Our Mission Statement
Our school counseling program is a collaborative effort between the school counselors, students, parents and other educators to create an environment that promotes academic achievement. Our mission values and responds to the diversity and individual differences in our school and communities. Our efforts ensure equitable access to opportunities and rigorous curriculum for all students to participate fully in the educational process. We deliver prevention and intervention services that support the academic, career, personal, interpersonal and healthy development of all students.
Meet Our Counselors
Nationally Certified Counselor (NCC)
I have been an educator working with students of all ages since 1997. I received my B.S in Secondary Education from Auburn University in 1997. I moved to Memphis and obtained my M.S. in Instruction & Curriculum Leadership from the University of Memphis in 2000. I lived and worked as a Memphis City School teacher for 10 years and in the process, obtained my Education Specialist degree in School Counseling. I moved to New Orleans in 2008 and worked as a middle school counselor in St. Bernard Parish for eight years. In the Fall of 2016, I joined the LFNO community. I am so happy to be the Johnson Campus School Counselor!
Licensed School Counselor – Academics (Part-Time)
I have a MA of Education from George Mason University in Fairfax, VA. I have taught overseas as a Peace Corps volunteer in Gabon, Central Africa where I learned to speak French. I spent many years working in Fairfax County Public Schools in northern Virginia as a School Counselor focusing on middle and high school students. In the summer of 2020 I became a Provisional Licensed Professional Counselor (PLPC). I am excited about continuing to build Lycée’s middle and high school counseling program where our focus is on supporting each student’s unique needs to the best of our ability.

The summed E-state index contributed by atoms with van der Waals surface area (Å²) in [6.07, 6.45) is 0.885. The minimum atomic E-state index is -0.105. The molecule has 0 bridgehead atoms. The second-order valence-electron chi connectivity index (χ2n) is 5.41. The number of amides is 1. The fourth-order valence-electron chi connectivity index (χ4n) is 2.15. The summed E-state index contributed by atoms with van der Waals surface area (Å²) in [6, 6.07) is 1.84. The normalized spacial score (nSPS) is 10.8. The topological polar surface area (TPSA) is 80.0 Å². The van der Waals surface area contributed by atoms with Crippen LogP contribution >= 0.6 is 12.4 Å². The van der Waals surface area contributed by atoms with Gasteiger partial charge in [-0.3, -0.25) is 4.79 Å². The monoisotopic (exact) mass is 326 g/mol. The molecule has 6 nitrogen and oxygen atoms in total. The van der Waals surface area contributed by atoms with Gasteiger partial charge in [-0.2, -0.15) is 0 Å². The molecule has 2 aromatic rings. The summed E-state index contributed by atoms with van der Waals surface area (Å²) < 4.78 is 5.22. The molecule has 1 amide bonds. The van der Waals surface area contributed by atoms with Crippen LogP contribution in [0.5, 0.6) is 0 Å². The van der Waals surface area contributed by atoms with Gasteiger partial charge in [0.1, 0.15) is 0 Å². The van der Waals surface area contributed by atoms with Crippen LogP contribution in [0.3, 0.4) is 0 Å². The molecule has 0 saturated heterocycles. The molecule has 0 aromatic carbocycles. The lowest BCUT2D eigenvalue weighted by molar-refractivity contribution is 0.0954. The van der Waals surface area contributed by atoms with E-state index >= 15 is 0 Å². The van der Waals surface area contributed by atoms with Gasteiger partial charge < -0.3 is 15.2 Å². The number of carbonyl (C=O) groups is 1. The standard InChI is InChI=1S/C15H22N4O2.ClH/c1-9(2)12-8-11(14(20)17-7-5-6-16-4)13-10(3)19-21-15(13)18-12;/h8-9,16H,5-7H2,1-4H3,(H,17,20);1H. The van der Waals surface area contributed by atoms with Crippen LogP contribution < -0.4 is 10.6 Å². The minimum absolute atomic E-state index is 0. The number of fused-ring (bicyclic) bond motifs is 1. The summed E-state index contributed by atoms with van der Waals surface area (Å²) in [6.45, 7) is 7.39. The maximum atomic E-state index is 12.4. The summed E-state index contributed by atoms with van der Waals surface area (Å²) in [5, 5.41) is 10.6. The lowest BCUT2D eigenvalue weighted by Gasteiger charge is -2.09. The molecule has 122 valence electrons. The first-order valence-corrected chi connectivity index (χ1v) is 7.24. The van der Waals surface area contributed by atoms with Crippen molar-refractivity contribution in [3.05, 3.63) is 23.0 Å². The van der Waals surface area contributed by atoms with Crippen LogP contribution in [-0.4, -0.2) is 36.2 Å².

About our programs and community partners:
The school counselors provide prevention and interventions that support our students and teachers. We offer small group counseling, classroom lessons on personal/social, career exploration and academic development, short term counseling and referrals for long term support, advocate for students at student focused meetings, and collaborate with families/teacher/administrators and community agencies for students success.
CADA Prevention & Recovery
The school counselors provide prevention and interventions that support our students and teachers. We offer small group counseling, classroom lessons on personal/social, career exploration and academic development, short term counseling and referrals for long term support, advocate for students at student focused meetings, and collaborate with families/teacher/administrators and community agencies for students success. | LEARN MORE
No Place for Hate – Anti Defamation League (ADL)
With public displays of hate on the rise, it is more important than ever for schools to commit to programs that clearly define expectations in behavior for all members of the community. Whether you are a student, educator, or family member, you have a role to play in combating bias and bullying as a means to stop the escalation of hate. | LEARN MORE